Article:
Evelyn Winston Perez: Hi everyone. Great ideas, Angela! I would like to elaborate. But also full disclosure; I have written for Cafe Sentido, and so am something of a “team member”, though we have not actually gotten together as a team. We’re a loose-knit bunch of sometime collaborators. I mention that, in that way, because I think it’s important. We live in a world where this is possible, where this talk is possible. I can write to you from Senegal, on my way from South Africa to London, and I can write to you as an African, as a woman, as a European, and as that other kind of citizen: a journalist. To me, it is important that we recognize that journalists are like proxy stakeholder voices, and that this is an invaluable service, but that we need to go further and not only open up the public space for a free press and for freedom of speech, but for real stakeholder influence in decision-making.
Angela: And I can’t think of a space where women are not, to some extent, stakeholders.
Denver: And does this apply to the business world, too? That we need to have more women participating at the top levels, to make business leadership more representative of market stakeholders, broadly? Is this a valid principle?
Evelyn: I think it is valid. Of course. But it is not the only thing. I would like to see real government-backed global support for moving women into the highest levels of influence, through academics, politics, media, industry and military office as well.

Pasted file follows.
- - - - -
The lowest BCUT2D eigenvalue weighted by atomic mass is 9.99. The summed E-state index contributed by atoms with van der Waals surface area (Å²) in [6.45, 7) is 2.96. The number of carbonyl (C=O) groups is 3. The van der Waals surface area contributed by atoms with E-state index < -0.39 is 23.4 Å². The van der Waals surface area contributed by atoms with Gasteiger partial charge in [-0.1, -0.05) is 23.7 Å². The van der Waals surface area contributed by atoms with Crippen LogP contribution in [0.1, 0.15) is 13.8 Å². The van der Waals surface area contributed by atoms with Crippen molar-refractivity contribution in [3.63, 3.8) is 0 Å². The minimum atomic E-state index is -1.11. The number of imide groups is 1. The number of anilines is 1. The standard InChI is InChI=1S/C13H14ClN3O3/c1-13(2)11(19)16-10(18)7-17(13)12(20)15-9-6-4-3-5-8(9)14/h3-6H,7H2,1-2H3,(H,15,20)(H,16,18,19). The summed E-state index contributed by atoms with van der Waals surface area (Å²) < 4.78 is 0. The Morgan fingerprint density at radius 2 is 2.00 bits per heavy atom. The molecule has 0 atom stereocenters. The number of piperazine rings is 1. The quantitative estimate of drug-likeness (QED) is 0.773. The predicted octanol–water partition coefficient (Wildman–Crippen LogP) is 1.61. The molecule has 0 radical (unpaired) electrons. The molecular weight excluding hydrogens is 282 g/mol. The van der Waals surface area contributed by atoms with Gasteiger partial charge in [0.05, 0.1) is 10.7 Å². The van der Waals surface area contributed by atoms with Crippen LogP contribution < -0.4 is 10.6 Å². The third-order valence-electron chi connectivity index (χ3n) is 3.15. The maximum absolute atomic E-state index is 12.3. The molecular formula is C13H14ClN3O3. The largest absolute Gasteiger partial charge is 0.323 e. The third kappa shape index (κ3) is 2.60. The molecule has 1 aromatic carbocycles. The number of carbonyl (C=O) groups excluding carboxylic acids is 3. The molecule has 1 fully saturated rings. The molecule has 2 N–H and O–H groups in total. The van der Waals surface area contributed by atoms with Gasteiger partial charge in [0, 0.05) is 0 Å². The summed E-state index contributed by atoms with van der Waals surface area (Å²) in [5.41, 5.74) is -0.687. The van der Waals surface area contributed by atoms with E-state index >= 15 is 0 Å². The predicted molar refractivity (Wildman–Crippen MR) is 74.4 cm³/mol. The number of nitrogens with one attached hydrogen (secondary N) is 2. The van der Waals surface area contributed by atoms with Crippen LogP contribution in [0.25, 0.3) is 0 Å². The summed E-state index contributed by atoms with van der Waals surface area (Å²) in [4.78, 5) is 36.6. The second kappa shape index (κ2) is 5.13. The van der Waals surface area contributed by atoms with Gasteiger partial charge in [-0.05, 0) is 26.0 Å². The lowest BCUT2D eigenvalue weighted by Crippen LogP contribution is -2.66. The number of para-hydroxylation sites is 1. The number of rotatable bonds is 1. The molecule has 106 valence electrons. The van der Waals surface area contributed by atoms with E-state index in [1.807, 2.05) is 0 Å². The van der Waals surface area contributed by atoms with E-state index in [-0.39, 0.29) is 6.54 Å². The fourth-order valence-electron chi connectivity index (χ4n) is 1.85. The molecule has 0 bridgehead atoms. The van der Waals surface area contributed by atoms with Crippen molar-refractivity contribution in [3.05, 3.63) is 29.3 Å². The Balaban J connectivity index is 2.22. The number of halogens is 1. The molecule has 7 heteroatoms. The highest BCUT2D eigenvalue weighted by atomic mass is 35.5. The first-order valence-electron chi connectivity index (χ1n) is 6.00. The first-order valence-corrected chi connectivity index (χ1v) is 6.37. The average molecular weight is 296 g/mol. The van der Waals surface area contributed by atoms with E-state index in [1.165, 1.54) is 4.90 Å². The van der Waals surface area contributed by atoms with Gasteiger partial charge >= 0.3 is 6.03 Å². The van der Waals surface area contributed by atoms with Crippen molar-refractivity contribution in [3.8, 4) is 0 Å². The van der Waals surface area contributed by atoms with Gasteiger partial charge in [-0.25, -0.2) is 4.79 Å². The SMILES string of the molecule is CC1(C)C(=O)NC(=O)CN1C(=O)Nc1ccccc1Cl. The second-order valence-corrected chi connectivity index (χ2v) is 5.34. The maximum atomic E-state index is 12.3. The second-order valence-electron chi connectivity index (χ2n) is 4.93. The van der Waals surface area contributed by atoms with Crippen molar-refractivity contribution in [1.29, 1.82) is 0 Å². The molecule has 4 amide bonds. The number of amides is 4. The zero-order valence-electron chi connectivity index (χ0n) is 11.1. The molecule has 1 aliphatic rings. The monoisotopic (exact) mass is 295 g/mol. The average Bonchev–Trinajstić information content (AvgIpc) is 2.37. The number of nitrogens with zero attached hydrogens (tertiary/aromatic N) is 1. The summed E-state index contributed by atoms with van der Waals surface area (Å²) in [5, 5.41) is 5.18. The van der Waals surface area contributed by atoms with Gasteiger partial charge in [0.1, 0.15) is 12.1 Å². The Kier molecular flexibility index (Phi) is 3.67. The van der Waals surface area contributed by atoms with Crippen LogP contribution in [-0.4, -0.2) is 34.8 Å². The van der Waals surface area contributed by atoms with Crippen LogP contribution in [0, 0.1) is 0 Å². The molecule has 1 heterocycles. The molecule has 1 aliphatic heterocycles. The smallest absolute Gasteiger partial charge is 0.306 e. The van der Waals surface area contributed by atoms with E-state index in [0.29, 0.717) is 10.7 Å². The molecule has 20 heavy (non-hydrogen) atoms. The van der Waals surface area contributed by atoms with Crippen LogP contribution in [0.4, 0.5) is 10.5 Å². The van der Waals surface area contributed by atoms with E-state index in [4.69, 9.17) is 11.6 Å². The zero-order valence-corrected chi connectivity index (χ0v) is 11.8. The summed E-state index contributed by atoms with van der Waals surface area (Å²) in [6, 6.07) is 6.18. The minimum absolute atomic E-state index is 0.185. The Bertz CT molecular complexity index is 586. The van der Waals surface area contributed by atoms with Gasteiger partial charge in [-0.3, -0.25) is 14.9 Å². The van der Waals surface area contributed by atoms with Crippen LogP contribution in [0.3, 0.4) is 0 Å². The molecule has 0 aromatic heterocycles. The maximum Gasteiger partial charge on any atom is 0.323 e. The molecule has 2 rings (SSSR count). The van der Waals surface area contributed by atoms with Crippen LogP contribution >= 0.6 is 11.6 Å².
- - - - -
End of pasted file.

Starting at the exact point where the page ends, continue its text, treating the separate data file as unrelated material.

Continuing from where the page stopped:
Anne: I think that’s really important: that we not perpetuate the notion that there should be spaces wher women are less likely or less apt to participate, if even by their choice. There must exist the women who can do those things, and who want to, and whose character reflects that potential. And they should be able to cultivate that.
Evelyn: So we come back to education. I think we need to think about the best way to actually move this way of thinking into the mindspace of a global village, of very diverse cultures and circumstances.
Joseph: I want to thank everyone who was part of this morning’s talk. We had some technical problems and lost our connection around 11:15, but I am very proud of the work we did today. The insights of the group are important, I believe, and as serendipity would have it, the closing comments of Anne and Evelyn are an excellent jumping off point for further discussion.
Can we take down barriers that still include a strong male/female bias in terms of social roles, even in the most liberal democracies? And can we plan policy specifics that, as Evelyn put it, “move this way of thinking into the mindspace of a global village, of very diverse cultures and circumstances”?